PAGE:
Firm’s radio advertisement did not attack social workers, watchdog rules



A Liverpool firm has been cleared of any advertising wrongdoing over a campaign aimed at parents threatened with having their children taken away.

The Advertising Standards Authority said today that James Murray Solicitors had not breached any of its rules over the radio advertisement.

The ad had said: ‘I’m James Murray. And what’s more frightening than a social worker at your door to take your child. The kids are screaming, your head’s banging. Ring James Murray Solicitors, you need a friend, someone to speak up for you, a tough lawyer.’

A complainant, who worked in children’s safeguarding, alleged that the ad portrayed social workers being intent on taking children away from their families, and challenged whether it distressed the audience without justifiable reason and was irresponsible.

The firm said it wanted to make parents aware they could seek legal help and obtain financial assistance through legal aid if their children were removed. The ad illustrated how parents might face a difficult situation when child protection services were about to take their children, and the firm cited data from the charity Family Rights Group which showed that 32,000 children were taken away by social workers in 2019.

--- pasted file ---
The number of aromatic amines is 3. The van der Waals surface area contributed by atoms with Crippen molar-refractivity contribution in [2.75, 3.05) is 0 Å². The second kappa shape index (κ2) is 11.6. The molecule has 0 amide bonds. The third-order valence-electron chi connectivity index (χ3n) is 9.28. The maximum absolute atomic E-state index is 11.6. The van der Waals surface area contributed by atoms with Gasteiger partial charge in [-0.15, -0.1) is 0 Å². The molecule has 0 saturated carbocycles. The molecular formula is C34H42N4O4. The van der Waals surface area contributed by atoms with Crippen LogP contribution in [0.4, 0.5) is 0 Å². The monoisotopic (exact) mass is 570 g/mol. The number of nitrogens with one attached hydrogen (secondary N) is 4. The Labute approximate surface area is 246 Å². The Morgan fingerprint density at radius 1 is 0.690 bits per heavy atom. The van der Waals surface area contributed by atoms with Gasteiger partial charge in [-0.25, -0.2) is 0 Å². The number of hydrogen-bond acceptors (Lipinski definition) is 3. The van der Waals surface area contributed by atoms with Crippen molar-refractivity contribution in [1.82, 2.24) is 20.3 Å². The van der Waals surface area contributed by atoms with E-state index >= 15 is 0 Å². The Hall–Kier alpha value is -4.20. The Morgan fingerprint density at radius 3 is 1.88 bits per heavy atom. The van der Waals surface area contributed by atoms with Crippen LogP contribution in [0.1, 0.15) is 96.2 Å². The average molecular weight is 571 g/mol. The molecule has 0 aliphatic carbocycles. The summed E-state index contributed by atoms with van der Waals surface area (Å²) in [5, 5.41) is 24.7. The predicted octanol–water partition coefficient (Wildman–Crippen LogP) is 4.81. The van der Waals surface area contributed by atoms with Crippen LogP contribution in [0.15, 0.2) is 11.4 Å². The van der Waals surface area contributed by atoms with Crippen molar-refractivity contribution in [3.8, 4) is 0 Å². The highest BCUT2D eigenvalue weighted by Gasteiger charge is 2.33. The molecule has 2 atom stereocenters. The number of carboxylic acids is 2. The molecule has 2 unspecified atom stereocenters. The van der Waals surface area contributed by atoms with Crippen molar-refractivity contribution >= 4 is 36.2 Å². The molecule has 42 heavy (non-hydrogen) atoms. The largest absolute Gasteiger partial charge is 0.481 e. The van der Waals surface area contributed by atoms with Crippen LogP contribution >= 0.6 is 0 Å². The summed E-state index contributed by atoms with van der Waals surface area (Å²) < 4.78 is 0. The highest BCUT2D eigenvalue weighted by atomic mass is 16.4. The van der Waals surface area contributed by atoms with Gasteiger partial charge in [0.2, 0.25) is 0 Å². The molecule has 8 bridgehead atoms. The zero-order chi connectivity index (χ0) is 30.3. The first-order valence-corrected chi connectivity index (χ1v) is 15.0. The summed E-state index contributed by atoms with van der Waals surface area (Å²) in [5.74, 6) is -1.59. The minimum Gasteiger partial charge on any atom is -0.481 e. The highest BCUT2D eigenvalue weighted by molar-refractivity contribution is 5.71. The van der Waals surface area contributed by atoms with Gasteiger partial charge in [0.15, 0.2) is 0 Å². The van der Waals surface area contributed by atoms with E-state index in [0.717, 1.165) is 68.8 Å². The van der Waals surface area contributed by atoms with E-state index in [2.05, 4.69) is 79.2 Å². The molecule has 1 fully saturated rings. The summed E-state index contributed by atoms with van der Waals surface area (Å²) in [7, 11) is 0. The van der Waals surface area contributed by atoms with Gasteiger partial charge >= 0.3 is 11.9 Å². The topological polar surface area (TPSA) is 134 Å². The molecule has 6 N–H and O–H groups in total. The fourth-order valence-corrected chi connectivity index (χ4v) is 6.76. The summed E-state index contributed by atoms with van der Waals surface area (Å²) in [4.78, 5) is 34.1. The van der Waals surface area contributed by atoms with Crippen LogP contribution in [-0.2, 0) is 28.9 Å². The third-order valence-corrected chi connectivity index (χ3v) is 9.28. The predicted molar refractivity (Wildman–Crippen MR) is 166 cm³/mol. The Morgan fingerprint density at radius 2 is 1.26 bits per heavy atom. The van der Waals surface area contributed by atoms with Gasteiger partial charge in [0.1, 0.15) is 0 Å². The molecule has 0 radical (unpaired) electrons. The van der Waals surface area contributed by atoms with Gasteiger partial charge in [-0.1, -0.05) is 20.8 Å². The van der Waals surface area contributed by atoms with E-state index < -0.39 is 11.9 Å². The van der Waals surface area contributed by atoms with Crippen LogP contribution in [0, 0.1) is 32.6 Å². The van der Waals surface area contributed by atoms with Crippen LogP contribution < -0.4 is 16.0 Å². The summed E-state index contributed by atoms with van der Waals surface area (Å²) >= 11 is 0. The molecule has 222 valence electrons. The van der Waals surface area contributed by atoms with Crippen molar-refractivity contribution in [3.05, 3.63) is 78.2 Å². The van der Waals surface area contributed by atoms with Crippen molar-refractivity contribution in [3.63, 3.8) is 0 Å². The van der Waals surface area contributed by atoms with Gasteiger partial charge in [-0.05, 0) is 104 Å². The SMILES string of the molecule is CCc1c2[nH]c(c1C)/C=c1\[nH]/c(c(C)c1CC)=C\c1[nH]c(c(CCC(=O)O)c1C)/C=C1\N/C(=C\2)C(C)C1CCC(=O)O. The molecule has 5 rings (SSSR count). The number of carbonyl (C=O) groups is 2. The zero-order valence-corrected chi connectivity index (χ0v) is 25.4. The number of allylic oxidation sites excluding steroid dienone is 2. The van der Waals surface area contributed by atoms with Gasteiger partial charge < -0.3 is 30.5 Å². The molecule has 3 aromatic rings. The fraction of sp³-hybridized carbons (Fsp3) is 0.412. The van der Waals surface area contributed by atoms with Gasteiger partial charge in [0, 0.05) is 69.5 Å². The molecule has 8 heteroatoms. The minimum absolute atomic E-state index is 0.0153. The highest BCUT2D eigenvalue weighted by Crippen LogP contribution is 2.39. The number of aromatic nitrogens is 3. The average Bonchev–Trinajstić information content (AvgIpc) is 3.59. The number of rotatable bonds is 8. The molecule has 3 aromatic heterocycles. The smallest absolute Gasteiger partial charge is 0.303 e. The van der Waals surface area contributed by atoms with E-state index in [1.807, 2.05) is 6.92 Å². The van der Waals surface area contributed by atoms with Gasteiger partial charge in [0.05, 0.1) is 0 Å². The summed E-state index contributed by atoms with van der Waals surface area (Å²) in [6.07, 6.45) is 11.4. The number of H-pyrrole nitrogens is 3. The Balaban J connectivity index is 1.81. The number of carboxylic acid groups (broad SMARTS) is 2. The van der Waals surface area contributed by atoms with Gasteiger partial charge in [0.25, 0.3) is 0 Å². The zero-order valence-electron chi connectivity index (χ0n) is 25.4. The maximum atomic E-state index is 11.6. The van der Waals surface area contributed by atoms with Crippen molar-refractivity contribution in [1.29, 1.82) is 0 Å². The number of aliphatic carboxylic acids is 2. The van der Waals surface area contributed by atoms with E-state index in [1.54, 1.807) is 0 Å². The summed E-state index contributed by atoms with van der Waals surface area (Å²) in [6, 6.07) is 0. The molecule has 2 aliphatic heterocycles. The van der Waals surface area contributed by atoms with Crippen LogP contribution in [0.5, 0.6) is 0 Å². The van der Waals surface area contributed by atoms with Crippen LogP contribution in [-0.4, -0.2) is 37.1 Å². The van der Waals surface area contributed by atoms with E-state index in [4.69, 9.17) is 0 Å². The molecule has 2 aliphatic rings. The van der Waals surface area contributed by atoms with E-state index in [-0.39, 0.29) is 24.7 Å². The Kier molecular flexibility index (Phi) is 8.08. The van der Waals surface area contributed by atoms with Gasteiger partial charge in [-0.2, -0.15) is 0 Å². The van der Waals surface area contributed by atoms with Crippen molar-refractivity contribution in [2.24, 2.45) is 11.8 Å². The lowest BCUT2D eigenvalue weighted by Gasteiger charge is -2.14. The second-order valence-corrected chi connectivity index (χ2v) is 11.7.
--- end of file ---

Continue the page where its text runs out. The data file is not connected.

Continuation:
The firm also pointed out that its senior partner had significant past experience as a social worker in a deprived area of Merseyside and had to make ‘place of safety’ decisions.

The radio ad had been broadcast for several years and this was the first complaint that had been received about its portrayal of social workers. The term ‘frightening’ was used to illustrate the prospect of children being removed, rather than describe the behaviour or attitude of social workers.

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The watchdog said the advertisement took a ‘strong creative approach’ but was proportionate to the seriousness of the scenario and was a realistic portrayal of how a parent would feel. It added: ‘While we acknowledged that the way the scenario was presented might make some people feel uncomfortable we did not consider that it was likely to cause unjustifiable distress.’



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